April 18, 2024


If it came down to choosing between organic or permaculture, I always choose permaculture.

Our olives hail from the sun-drenched lands of California, nurtured by the historic, mission-variety trees that have stood for over a century

In the world of agriculture, the choice between monoculture and polyculture represents a fundamental shift in mindset and practice. While monoculture has long been favored for its profitability and efficiency in modern agriculture, its limitations are nutrition quality and minerals in our food. Polyculture, with its focus on diversity and synergy, offers a thoughtful alternative that aligns more closely with natural ecosystems.

What is monoculture?
Monoculture, characterized by vast expanses of a single crop, may seem efficient on the surface. However, this approach comes with a host of problems. Vulnerability to pests and diseases is heightened when one species dominates, leading to increased reliance on chemical pesticides and fertilizers. The continuous cultivation of the same crop leads to long-term depletion of soil nutrients and our land.

What is polyculture?
Polyculture embraces the principles of diversity and the earth’s harmony. Rather than planting rows upon rows of the same crop, polyculture incorporates a variety of plants with different nutrients, growth habits, and pest resistance. This diversity fosters mutual support among plants, enhancing soil health, reducing the need for harmful pesticides, and promoting ecological balance.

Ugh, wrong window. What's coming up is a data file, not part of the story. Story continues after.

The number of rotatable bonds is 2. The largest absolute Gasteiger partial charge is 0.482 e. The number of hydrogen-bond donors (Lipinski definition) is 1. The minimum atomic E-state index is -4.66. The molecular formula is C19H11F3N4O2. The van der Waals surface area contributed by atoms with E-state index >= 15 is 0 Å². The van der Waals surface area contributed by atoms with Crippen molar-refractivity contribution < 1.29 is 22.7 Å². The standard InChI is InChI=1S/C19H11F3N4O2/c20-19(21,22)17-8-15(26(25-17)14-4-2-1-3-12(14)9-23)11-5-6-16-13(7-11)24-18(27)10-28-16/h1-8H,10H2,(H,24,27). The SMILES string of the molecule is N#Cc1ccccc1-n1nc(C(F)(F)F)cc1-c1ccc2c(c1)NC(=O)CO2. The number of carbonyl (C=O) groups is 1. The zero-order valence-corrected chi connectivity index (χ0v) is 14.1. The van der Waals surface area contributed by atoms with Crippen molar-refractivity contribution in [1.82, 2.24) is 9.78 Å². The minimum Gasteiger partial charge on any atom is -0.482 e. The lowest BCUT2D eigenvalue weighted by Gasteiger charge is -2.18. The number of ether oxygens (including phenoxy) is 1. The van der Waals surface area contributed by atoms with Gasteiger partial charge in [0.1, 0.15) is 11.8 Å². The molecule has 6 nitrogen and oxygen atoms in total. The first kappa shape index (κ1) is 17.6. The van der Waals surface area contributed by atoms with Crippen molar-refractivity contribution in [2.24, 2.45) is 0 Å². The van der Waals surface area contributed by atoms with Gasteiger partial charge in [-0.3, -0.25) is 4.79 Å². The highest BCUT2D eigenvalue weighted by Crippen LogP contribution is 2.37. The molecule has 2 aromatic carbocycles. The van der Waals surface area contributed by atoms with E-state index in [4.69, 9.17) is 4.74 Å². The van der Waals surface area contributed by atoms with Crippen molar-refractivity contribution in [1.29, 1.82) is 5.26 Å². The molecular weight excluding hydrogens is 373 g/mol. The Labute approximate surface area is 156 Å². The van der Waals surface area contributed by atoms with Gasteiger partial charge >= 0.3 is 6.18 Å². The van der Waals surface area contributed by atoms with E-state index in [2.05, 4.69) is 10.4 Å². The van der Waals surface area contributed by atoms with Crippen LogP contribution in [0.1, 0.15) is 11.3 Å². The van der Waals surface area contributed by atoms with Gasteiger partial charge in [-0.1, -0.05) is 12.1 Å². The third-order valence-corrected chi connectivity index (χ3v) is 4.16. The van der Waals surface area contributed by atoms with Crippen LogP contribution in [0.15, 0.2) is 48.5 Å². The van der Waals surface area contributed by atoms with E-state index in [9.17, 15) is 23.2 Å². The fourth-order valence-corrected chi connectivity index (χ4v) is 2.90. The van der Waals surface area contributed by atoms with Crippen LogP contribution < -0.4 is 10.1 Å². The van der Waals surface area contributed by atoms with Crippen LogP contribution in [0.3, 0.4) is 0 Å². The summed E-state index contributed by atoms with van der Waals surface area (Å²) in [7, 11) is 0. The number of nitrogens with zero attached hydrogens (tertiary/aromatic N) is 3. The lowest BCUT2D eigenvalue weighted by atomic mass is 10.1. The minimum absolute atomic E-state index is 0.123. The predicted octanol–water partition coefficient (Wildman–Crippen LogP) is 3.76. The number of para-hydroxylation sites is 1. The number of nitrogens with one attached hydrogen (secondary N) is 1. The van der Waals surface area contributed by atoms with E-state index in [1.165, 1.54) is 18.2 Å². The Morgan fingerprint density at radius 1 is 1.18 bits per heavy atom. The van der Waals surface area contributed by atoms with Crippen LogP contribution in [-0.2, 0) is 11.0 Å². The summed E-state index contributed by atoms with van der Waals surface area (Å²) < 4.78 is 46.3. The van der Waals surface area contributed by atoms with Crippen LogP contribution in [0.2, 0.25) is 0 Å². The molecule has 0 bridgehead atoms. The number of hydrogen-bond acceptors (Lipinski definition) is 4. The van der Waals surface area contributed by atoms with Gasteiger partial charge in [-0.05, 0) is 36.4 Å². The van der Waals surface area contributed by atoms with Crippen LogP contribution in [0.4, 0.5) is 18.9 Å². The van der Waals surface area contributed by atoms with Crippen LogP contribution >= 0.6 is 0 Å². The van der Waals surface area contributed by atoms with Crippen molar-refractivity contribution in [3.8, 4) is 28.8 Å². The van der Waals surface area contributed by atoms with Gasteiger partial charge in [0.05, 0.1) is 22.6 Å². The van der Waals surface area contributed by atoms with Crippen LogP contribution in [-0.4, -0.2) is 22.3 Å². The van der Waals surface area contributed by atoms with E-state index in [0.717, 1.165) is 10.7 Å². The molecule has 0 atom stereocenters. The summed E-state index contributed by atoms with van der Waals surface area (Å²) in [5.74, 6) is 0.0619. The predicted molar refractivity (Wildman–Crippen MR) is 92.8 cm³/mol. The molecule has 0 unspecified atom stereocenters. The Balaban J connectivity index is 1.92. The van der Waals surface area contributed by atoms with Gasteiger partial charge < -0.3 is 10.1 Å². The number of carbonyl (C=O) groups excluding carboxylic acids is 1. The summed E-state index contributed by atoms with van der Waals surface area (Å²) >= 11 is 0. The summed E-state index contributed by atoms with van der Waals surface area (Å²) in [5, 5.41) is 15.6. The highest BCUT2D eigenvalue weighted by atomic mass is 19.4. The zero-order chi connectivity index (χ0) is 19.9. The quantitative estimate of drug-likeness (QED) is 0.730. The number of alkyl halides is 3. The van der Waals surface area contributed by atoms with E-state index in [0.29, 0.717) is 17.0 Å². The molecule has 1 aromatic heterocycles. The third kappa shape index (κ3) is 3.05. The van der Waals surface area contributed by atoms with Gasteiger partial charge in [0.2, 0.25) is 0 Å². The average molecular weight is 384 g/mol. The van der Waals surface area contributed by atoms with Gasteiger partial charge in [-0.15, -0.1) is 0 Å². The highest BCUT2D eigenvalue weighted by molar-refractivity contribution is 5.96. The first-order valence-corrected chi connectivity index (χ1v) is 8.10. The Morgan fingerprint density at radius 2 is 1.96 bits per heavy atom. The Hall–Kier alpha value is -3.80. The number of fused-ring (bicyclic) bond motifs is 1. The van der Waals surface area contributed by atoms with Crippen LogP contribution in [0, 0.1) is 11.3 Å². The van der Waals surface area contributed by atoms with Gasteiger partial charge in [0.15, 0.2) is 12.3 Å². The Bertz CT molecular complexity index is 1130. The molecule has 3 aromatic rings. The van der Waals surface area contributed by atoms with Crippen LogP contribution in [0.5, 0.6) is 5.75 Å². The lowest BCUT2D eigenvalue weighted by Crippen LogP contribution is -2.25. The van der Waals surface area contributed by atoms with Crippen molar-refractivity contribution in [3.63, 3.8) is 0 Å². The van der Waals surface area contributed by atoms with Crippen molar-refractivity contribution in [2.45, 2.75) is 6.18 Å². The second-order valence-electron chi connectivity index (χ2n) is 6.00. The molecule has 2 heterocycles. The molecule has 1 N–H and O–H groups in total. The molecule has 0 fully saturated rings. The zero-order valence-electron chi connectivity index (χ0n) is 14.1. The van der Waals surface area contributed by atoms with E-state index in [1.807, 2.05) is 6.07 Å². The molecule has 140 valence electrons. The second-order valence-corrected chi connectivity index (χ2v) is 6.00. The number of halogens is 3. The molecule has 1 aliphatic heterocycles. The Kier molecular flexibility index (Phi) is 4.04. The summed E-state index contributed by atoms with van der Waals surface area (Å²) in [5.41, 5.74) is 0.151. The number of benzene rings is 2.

“Let food be thy medicine and medicine be thy food.”

- Hippocrates


In our groves, the harmony between nature and agriculture is paramount. The strategic spacing of these trees, complemented by grazing sheep beneath their branches, serves dual purposes: it naturally controls weed growth and enriches soil fertility. This symbiotic relationship underscores the commitment to a holistic and sustainable approach to olive cultivation. Studies show that adding olive oil to your diet offers amazing health benefits. High in polyphenols, antioxidants, and anti-inflammatory properties. 

My goal is at least one teaspoon of Good Life Olive Oil every day.